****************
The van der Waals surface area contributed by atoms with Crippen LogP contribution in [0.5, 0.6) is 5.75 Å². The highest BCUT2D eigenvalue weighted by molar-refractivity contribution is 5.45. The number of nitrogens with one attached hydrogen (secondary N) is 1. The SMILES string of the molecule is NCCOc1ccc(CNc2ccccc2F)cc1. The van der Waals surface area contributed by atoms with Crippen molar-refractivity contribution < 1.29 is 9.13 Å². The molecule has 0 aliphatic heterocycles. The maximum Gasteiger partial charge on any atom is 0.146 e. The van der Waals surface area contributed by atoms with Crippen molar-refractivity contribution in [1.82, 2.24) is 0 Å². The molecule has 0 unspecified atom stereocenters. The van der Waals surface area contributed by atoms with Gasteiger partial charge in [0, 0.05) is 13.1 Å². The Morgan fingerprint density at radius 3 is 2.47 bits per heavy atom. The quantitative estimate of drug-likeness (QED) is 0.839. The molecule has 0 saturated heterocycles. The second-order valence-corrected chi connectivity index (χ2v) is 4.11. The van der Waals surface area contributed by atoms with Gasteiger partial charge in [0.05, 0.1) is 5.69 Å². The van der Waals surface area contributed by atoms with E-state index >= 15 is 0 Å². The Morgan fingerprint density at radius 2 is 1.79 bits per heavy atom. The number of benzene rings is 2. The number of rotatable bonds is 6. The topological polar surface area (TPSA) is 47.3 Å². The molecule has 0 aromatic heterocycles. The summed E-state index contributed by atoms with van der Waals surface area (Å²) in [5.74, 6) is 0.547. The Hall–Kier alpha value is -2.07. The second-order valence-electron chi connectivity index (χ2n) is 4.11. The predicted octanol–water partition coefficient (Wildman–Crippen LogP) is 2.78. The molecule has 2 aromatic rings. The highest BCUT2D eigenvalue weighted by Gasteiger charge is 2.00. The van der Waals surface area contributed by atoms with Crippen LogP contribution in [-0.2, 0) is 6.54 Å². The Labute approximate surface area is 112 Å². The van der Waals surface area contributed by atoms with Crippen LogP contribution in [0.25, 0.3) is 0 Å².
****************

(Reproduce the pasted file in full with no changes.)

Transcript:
The van der Waals surface area contributed by atoms with Crippen LogP contribution in [0.5, 0.6) is 5.75 Å². The highest BCUT2D eigenvalue weighted by molar-refractivity contribution is 5.45. The number of nitrogens with one attached hydrogen (secondary N) is 1. The SMILES string of the molecule is NCCOc1ccc(CNc2ccccc2F)cc1. The van der Waals surface area contributed by atoms with Crippen molar-refractivity contribution < 1.29 is 9.13 Å². The molecule has 0 aliphatic heterocycles. The maximum Gasteiger partial charge on any atom is 0.146 e. The van der Waals surface area contributed by atoms with Crippen molar-refractivity contribution in [1.82, 2.24) is 0 Å². The molecule has 0 unspecified atom stereocenters. The van der Waals surface area contributed by atoms with Gasteiger partial charge in [0, 0.05) is 13.1 Å². The Morgan fingerprint density at radius 3 is 2.47 bits per heavy atom. The quantitative estimate of drug-likeness (QED) is 0.839. The molecule has 0 saturated heterocycles. The second-order valence-corrected chi connectivity index (χ2v) is 4.11. The van der Waals surface area contributed by atoms with Gasteiger partial charge in [0.05, 0.1) is 5.69 Å². The van der Waals surface area contributed by atoms with E-state index >= 15 is 0 Å². The Morgan fingerprint density at radius 2 is 1.79 bits per heavy atom. The number of benzene rings is 2. The number of rotatable bonds is 6. The topological polar surface area (TPSA) is 47.3 Å². The molecule has 0 aromatic heterocycles. The summed E-state index contributed by atoms with van der Waals surface area (Å²) in [5.74, 6) is 0.547. The Hall–Kier alpha value is -2.07. The second-order valence-electron chi connectivity index (χ2n) is 4.11. The predicted octanol–water partition coefficient (Wildman–Crippen LogP) is 2.78. The molecule has 2 aromatic rings. The highest BCUT2D eigenvalue weighted by Gasteiger charge is 2.00. The van der Waals surface area contributed by atoms with Crippen LogP contribution in [-0.2, 0) is 6.54 Å². The Labute approximate surface area is 112 Å². The van der Waals surface area contributed by atoms with Crippen LogP contribution in [0.25, 0.3) is 0 Å².